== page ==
World’s first 3D-printed community to be built in Latin America

The first ever 3D-printed community is proposed for a semi-rural part of Latin America.
Photo courtesy Fuseproject

The world’s first 3D-printed village could soon be produced in Latin America. Yves Béhar and industrial design firm Fuseproject aims to build it in just 24 hours.

The homes will be built for families living on less than $200 per month and provide access to safe housing and shelter from both environmental and physical dangers.

“It is our belief designers, builders, and technology innovators have the potential to bring unprecedented speed and scale to housing design that can elevate the lives of some of the most impoverished populations around the globe,” Fuseproject said on their website. “3D printing, in particular, offers a new and powerful tool for realizing this potential and driving this mission forward.”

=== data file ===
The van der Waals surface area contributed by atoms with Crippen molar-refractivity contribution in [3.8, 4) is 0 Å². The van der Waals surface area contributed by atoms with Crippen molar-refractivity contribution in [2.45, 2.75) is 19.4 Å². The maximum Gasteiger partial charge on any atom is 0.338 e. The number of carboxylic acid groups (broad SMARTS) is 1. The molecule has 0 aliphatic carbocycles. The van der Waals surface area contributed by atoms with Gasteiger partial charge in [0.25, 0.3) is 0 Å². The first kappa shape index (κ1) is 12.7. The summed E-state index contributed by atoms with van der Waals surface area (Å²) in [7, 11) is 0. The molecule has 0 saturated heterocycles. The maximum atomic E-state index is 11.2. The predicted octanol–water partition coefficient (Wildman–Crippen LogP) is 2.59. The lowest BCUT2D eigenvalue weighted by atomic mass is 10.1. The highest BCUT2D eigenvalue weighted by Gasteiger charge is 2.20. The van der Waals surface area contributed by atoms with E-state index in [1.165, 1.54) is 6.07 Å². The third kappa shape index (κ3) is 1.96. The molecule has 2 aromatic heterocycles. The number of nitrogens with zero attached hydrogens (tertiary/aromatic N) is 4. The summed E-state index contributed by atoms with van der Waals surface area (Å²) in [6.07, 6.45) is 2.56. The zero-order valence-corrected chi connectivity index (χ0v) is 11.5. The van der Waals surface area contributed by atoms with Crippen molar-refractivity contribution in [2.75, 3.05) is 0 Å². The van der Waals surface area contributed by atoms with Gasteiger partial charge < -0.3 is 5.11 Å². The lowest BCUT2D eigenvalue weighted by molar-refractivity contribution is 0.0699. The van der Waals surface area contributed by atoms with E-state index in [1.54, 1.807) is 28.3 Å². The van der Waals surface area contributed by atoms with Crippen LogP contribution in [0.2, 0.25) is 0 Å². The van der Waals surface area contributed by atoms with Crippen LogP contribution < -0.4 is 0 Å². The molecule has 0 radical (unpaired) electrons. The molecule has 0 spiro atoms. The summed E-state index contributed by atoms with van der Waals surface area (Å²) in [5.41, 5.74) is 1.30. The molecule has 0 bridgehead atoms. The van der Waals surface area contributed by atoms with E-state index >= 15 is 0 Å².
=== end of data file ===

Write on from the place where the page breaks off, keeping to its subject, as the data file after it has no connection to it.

Fuseproject partnered with New Story, a nonprofit working on a mission to end global homelessness, and Icon, a construction technology company, to design, plan, and build the first ever 3D-printed community. This method of homebuilding will be delivered to families who need affordable housing that adapts to their day-to-day lives in a semi-rural part of Latin America.

Fuseproject worked directly with the communities they will be designing for to learn more about their culture and environment to help ensure they provide options that respond to their housing needs extending beyond single traditional home design. With 3D technology and the unique design possibilities, they aim to address questions related to climate, family structure, and the role homes play in creating a larger community.

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